Digital banking to the rescue

Nine years after the Central Bank of Nigeria (CBN) rolled out the cashless banking scheme, many people have come to realise its gains, writes COLLINS NWEZE.


As the coronavirus (COVID-19) pandemic rages, bank customers are also thinking of their health safety while carrying out their transactions. That is where cashless banking comes to mind.

Cashless banking has faced several criticisms since it made its debut nine years ago. From poor quality of service,  double debits, excess cashiers to loss of funds to fraudsters, e-payment users have negative stories to tell.

With COVID-19 on the loose in Nigeria, bank customers were advised to reduce human contacts during their transactions.

As at January 15, 2021, the Nigeria Centre for Disease Control (NCDC) said there were 107,345 confirmed cases in the country, 84,535 discharged and 1, 413 dead.This scenario provided an opportunity for those that abandoned cashless banking to return.

Hence, the industry has witnessed the widespread use of the e-payment channels – Automated Teller Machines (ATMs), Point of Sale (PoS) terminals, web payment, online transfers and even mobile phones for transactions. These channels are the easiest ways to transact without physical contact, which is the fastest route to spread the coronavirus. Deposit Money Banks (DMBs) are now advising their  customers to use alternative digital channels for their transactions.

Ecobank Nigeria, First Bank, Unity Bank, Wema Bank and Access Bank, among others, have reiterated the gains of cash-less banking.

For instance, customers of Ecobank have been encouraged by the bank to utilise its digital self-service solutions, including Ecobank Mobile App, Ecobank Online, EcobankPay, Ecobank OmniPlus, OmniLite and the RapidTransfer App without having to visit branches. This is part of efforts to ensure social distancing which will help curtail the spread of COVID-19.

According to the bank, customers can “Bank from anywhere” by  utilising digital solutions to easily access their bank accounts, make payments, transfer funds, process salaries, and carry out other ancillary banking transactions from the comfort of their homes and offices without visiting branches. The bank advised that its branches remain open and available to customers who choose to visit to carry out their transactions.  The bank emphasised that its branches are equipped with all prescribed preventive measures.

Also, the bank noted that as part of its self-service options, customers could create virtual cards for eCommerce and other online transactions on the Ecobank Mobile when required. It noted that Ecobank also provides online and digital product assistance through its Chatbot, Rafiki on Ecobank Online or Mobile, and through  24/7 Contact Centres across the group.

The bank reiterated that “standard measures have been put in place at the branches across the group to help curtail the spread. These include provision of temperature checks at all entry points to screen employees, customers and visitors; installation of hand sanitisers; equipping customer-facing staff with emergency response plan;  encouraging social distancing especially from anyone who is coughing or sneezing; educating branch staff on international best practices recommended by the Federal Ministry of Health and the World Health Organisation (WHO) and actively updating customers and employees on the COVID-19.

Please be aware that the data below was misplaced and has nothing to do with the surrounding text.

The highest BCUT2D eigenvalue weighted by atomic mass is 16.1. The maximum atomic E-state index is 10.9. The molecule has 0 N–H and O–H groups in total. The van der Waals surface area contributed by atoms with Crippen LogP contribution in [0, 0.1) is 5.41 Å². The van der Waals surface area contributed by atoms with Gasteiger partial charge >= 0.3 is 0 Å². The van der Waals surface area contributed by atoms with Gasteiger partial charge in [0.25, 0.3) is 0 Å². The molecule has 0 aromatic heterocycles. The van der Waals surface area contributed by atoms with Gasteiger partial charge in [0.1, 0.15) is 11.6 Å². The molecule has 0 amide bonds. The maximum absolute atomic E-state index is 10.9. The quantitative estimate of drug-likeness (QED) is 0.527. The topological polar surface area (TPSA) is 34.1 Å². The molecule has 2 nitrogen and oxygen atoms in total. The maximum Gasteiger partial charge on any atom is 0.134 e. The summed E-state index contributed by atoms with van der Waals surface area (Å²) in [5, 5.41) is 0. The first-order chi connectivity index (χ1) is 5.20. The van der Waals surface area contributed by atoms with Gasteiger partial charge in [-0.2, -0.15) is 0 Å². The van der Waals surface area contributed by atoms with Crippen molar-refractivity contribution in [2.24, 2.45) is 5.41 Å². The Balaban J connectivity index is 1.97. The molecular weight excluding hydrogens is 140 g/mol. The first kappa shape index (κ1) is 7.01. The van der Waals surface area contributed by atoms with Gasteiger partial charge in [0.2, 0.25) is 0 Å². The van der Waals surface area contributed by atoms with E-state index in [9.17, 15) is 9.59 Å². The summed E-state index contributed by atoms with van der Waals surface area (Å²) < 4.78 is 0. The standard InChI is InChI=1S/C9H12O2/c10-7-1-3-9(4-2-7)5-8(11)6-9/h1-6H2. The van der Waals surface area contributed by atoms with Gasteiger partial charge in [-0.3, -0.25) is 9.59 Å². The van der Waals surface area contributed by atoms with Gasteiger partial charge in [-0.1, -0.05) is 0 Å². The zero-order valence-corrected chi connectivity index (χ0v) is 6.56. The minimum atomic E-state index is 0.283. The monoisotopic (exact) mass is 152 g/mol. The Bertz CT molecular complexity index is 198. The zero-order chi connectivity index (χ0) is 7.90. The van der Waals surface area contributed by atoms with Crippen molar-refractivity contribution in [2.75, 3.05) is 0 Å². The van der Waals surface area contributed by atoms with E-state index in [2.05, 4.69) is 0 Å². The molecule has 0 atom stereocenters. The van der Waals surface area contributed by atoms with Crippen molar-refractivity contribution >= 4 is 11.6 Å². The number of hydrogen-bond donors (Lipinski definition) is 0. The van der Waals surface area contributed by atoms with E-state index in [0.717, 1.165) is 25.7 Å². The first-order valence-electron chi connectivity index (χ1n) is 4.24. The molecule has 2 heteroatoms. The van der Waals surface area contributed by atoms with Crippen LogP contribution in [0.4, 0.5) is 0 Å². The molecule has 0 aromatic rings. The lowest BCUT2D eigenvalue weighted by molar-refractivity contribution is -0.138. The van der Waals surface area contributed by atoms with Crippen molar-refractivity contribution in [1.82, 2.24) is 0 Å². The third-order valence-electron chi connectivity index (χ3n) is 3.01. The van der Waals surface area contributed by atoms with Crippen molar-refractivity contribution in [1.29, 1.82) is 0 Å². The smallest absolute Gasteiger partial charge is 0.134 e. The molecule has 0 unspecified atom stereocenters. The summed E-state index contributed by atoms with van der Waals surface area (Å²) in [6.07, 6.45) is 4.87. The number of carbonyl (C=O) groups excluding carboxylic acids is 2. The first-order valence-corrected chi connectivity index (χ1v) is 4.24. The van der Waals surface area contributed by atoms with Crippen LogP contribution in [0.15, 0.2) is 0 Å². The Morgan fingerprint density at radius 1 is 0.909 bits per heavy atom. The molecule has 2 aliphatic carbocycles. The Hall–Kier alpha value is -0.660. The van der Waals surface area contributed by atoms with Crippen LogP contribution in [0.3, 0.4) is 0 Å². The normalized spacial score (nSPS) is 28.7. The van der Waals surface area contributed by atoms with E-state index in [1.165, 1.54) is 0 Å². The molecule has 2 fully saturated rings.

Group Chief Executive Officer, Ecobank Transnational Incorporated (ETI), Ade Ayeyemi said: “This is an unusual, extraordinary and difficult period in time. At Ecobank, we do understand that COVID-19 is impacting a number of people and causing others serious concern and anxiety. We will continue to stay abreast of the situation in order to adapt to changing developments for the good health and well-being of all our customers, employees and communities. Together let’s keep well and safe, following the instructions given to us by the world health experts for our better health.”

And so, for the past nine years since the exercise kicked off in 2012, first in Lagos and later across the country,   cashless banking is gradually becoming a lifestyle with those that failed to embrace the scheme learning the hard way.

Take for instance, Azu Stevens, a 40-year-old entrepreneur, who spends a part of his business time in banking halls making payments to his suppliers of goods.

During one of such visits to a bank in Central Lagos, a cashier who has been monitoring him for years, including his frequent visits to the banking hall, decided to tell him about electronic payments.

“You don’t need to be physically here to pay your suppliers. You can do it at home, or even in your shops or through mobile phone,” the cashier told Stevens.

That was the turning point for the businessman. For the past three years after that encounter, Stevens has never visited the banking hall. His android phone is now his bank.

He is one of the millions of Nigerians that have been captured by the cashless banking fever.


CBN’s position

The CBN has admitted that a lot more has to be done in the implementation of the cash-less policy. The regulator has, therefore, urged stakeholders to reduce the use of cash across all segments of the economy while urging the banks to also reduce cost of providing banking services, which many perceive as too high.

According to the regulator, the cashless policy provides safe and efficient mechanisms for making and receiving payments with minimum risks to the CBN, payment service providers and end-users.

“To participate actively in the global economy, our payment system must be successfully bench-marked against the global best practices, as in most developed nations of the world. We have made some significant achievements so far in this journey, but a lot still remains to be done,” it said.



Source: The Nation

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